It's easy to create a family budget, based on the many sample budgets available free online and in books you can check out at your local library. Using the simplest of computer spreadsheets or even paper and pencil, you can build a budget by listing your expected income and expenses, and dividing them into monthly columns.
Discuss your financial goals with your partner, since your priorities may differ. One of you may want to focus on credit card debt, while the other may want to begin retirement savings. You may have differing opinions on the need for a rainy day fund versus saving for a home down payment or annual vacation.
Write a list of income sources you expect to have during the year. This will include your salary or wages, interest earned, gifts or even money generated by yard sales.
Write a list of all of your expected expenses. Start with expenses you'll incur every month, such as electricity, groceries, car payment, cable, rent and phone. Collect copies of last year's checking account and credit card statements to help you. If you pay bills using cash or a service such as PayPal, write down what those bills are, when they are due and how much you pay. The Better Business Bureau provides a comprehensive list of expense categories on its website, providing a complete sample budget (see Resources).
Divide your expenses into fixed and variable categories. Fixed expenses are the same amount each month, such your rent or mortgage, car payments or student loans. Variable expenses vary in amount each month, such as grocery bills, utilities or dining out. Over-budget on groceries, recommends consumer finance radio talk show host and author Dave Ramsey. Many people underestimate this expense area.
Note which of your expenses are discretionary, such as dining out, entertainment, clothing and other purchases you don't have to make. This is where you will start cutting expenses if your budget reveals you don't have enough income to cover your projected expenses.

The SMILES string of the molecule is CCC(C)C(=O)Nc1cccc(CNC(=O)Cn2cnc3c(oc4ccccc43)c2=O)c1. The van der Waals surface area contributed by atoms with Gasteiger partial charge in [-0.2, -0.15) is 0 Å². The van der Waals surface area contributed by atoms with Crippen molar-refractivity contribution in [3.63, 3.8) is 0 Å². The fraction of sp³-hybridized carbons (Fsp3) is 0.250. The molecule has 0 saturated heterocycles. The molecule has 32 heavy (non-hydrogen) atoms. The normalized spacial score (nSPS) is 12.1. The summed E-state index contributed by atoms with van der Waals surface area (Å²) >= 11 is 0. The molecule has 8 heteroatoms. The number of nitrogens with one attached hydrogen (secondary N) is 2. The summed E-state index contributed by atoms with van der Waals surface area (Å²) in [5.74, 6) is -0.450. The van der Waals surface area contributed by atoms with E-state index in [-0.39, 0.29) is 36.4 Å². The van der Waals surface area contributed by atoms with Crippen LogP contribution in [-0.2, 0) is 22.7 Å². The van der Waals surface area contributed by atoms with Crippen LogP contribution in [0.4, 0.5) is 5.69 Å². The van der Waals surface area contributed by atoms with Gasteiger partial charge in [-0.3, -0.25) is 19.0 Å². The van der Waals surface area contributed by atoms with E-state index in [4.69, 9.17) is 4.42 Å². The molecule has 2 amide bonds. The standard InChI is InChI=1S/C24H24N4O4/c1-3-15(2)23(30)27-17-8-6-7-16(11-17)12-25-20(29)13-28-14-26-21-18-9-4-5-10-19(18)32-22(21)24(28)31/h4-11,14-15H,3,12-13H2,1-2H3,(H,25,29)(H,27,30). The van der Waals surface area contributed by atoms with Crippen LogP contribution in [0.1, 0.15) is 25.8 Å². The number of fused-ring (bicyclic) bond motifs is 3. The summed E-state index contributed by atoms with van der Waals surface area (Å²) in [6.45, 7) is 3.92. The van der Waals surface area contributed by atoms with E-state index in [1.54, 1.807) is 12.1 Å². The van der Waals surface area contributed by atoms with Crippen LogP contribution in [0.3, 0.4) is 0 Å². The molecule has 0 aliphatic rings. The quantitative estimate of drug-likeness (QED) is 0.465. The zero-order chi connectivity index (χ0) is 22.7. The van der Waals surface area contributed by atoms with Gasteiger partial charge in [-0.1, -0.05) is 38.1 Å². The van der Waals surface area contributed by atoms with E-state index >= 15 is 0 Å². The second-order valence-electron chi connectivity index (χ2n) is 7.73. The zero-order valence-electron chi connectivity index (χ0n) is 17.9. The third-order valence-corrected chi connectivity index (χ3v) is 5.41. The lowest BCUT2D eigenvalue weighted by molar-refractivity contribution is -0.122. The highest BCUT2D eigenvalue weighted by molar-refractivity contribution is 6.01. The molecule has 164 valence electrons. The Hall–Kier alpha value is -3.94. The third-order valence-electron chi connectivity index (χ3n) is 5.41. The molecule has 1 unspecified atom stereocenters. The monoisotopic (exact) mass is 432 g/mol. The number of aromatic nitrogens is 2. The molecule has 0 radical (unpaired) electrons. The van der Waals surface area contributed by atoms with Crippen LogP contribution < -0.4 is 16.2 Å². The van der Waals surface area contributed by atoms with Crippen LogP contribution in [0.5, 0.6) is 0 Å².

Create two budgets: one should show your average monthly income and expenses, the other your actual monthly income and expenses. For example, in your average monthly budget, you will divide your annual auto insurance premium by 12, and place that amount as an item in each month's expense column. In a real-time budget, you will record those payments in the months they come due (for example, quarterly payments). Having average and real-time budgets will help you manage your cash flow so you have enough cash each month to pay your bills. Include expense categories such as a rainy day fund, family vacation, debt reduction or retirement contribution as discretionary expense items.
Compare your total income to your total expenses for the year and make any adjustments to your budget. If your year-end totals are close, consider cutting expenses earlier in the year in the event you have an emergency that requires you to make unexpected payments. For example, if you own a car and it dies during the year, you may need to make a car purchase that requires a down payment, monthly payments, or a one-time purchase payment.
Sam Ashe-Edmunds has been writing and lecturing for decades. He has worked in the corporate and nonprofit arenas as a C-Suite executive, serving on several nonprofit boards. He is an internationally traveled sport science writer and lecturer. He has been published in print publications such as Entrepreneur, Tennis, SI for Kids, Chicago Tribune, Sacramento Bee, and on websites such Smart-Healthy-Living.net, SmartyCents and Youthletic. Edmunds has a bachelor's degree in journalism.